Krug (18) and Marchand (28) had the assists on Donato’s goal at 2:40 of the first period and Boston led, 1-0.
The Hurricanes did not convert on their abbreviated two-skater advantage and subsequent shortened 5-on-4 power play, but the Bruins were able to work the game’s momentum in their favor.
With Kampfer fresh out of the box, Boston worked the offensive zone with little pushback and Kampfer (2) unloaded a shot from the point that Mrazek had no chance at stopping to give the B’s a two-goal lead.
Kuraly (6) and Marchand (29) had the assists on Kampfer’s goal at 8:56 of the first period and Boston led, 2-0.
Prior to Sunday, the Bruins were 16-1 when leading by two-goals at any point in a game this season. After Sunday, the Bruins were 16-2 when leading by two-goals at any point in a game this season.
Why? Because the Hurricanes had a whale of a comeback.
(Thank you, thank you very much.)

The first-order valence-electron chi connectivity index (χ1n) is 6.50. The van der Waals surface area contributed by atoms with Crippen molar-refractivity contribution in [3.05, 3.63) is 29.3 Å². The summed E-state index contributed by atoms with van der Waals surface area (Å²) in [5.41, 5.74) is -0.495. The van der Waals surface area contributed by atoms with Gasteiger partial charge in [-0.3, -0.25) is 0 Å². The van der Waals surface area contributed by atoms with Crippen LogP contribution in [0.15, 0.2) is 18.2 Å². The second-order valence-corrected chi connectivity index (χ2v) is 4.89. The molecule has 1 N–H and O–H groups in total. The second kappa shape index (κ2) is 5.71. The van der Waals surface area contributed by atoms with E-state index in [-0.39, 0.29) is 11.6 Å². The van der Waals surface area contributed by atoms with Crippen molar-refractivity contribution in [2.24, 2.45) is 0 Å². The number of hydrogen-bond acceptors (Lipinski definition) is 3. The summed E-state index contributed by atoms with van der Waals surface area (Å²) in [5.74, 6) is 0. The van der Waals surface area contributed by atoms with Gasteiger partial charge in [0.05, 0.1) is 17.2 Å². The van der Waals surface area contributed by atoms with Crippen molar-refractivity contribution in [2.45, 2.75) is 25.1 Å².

Carolina improved to 5-12-3 when allowing the game’s first goal this season, thanks to four unanswered goals stretching from the first period into the second period.
Boston fell to 13-3-2 when scoring first this season as a result of the blown two-goal lead and loss.
Justin Faulk interfered with Donato and was sent to the box at 10:09 of the first period, but the Bruins couldn’t score on the resulting power play.
Instead, shortly after killing off the penalty, Carolina capitalized on a fluke play.
Charlie McAvoy misplayed the puck in his own zone, leading to a Hurricanes attack that resulted in Teuvo Teravainen (7) banking a shot off of McAvoy’s glove and into the net as the young Bruins defender motioned his hand to try to bat the puck away (but instead swatted it into his own net).
Andrei Svechnikov (9) and Aho (23) had the assists and the Canes cut the lead in half, 2-1, at 12:55 of the first period.
With about 16 seconds left on the clock in the first frame, Svechnikov caught Krug with a high-stick and cut a rut to the sin bin.
The Bruins did not score on the power play that stretched into the second period.
Heading into the first intermission, Boston led, 2-1, on the scoreboard, while Carolina held onto the advantage in shots on goal, 13-10.
The Hurricanes also led in takeaways (8-1), while the B’s dominated in blocked shots (6-5), giveaways (3-1), hits (14-11) and face-off win percentage (61-39) through one period.
The Canes were 0/2 on the power play and the B’s were 1/3 after 20 minutes of play.